Hunterdon County continues to meet land preservation goals despite the pandemic
HUNTERDON COUNTY, NJ – The pandemic has not prevented the Hunterdon County Planning Department and Counsel’s Office from moving toward finalizing the preservation of over 500 acres of open space and 254 acres of farmland during 2021, County Commissioner Matt Holt reported at a recent board meeting.
Holt, the Board’s liaison to the Planning and Land Use Department, reported, “The staff, including the Counsel’s office and Planning Department, have been very busy locking up additional open space and farmland preservation parcels throughout the first part of the year. The pandemic has not prevented closings from happening or being planned for the near future on 254 farmland acres and 515 open space acres, as land preservation continues to be a priority for this Board and our residents.”
“Gaining these preserved lands requires a great deal of work by a great many people, including local officials in our municipalities, funding partners like the Hunterdon Land Trust, the State Agriculture Development Committee, and Green Acres. It also entails a willingness to participate by property owners for whom we are always very appreciative,” Holt said.
Holt reported open space land purchase closings have taken place or are expected to take place in the near future, for the following:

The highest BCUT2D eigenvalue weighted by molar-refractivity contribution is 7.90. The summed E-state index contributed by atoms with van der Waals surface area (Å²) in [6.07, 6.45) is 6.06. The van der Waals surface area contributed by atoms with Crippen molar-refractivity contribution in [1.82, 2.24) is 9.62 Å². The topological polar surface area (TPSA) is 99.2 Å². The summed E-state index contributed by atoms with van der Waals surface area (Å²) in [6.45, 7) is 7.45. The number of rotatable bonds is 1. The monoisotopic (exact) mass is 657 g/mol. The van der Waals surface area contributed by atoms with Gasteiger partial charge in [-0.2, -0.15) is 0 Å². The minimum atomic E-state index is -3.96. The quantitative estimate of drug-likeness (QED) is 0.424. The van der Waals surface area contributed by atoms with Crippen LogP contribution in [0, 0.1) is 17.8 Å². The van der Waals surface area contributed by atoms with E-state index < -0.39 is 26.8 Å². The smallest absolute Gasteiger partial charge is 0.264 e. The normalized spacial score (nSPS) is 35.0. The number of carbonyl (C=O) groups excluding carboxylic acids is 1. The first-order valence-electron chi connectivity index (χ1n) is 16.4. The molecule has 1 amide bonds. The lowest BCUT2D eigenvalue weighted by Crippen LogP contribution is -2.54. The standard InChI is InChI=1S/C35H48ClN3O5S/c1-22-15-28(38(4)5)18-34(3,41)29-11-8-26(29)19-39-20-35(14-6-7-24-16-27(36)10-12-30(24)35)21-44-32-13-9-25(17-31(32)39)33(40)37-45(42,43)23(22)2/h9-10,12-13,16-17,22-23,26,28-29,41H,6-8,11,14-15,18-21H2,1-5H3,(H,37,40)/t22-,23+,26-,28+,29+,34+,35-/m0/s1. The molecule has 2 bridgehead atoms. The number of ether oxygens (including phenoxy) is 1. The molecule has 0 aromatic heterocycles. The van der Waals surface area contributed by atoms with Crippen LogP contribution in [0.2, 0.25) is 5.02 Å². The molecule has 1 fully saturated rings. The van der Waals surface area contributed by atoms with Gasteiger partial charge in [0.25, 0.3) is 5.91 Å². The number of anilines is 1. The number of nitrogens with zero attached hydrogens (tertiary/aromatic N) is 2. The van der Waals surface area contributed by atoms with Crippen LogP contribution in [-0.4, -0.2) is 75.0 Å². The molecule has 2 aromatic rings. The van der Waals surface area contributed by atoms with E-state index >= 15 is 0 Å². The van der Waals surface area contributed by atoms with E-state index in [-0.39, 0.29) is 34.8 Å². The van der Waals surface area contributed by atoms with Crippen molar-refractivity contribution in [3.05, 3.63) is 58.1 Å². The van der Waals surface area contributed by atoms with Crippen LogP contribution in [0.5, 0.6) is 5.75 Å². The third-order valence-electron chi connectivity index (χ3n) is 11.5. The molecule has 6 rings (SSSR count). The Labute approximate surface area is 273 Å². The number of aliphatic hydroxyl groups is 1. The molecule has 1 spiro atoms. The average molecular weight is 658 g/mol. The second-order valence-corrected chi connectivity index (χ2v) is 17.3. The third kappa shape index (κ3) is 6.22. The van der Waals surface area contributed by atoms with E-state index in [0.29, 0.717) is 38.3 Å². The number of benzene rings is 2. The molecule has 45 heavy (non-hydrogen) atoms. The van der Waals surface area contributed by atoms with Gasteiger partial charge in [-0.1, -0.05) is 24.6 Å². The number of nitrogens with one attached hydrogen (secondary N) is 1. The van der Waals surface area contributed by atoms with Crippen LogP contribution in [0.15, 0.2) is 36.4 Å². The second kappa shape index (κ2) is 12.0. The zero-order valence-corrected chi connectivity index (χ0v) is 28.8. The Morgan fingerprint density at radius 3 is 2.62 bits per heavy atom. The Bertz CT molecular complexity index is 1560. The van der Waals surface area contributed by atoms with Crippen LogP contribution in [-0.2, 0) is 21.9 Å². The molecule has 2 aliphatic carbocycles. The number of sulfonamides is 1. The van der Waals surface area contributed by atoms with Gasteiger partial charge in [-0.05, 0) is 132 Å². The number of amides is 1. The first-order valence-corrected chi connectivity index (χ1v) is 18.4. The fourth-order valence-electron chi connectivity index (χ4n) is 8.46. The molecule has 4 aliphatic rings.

- 38-acre Stanton manor property in Readington
- 125-acre Denton property in Lebanon Township
- Readington’s Fitzgerald property, which is 30 acres
- The Maritan Property, 104 acres in Kingwood
- The GenOn property, 70 acres in Holland
- 50 acres of the Saums property in Readington
- The CRC Mine Road property, 98 acres in Bethlehem
Holt added that the list of farmland preservation easements that have closed or are planned for closings includes:
- The Curtis farm in Delaware Township, 65 acres
- The Thomas farm in East Amwell, 30 acres
- The Kappus Farm in Alexandria, 30 acres
- The Silva Farm in Holland, 129 acres.
“With these latest additions to the farmland preservation program, the County is moving very close to having 35,000 farmland acres under preservation. That is a notable achievement which we intend to see realized in 2021. The fact that all parties continued to work towards successful completion of these projects, despite the pandemic and having to work remotely for a good part of the last fifteen months, should not be lost on anyone. It demonstrates a great dedication and I am joined by my colleagues on the Board in thanking all involved in the process,” Holt said.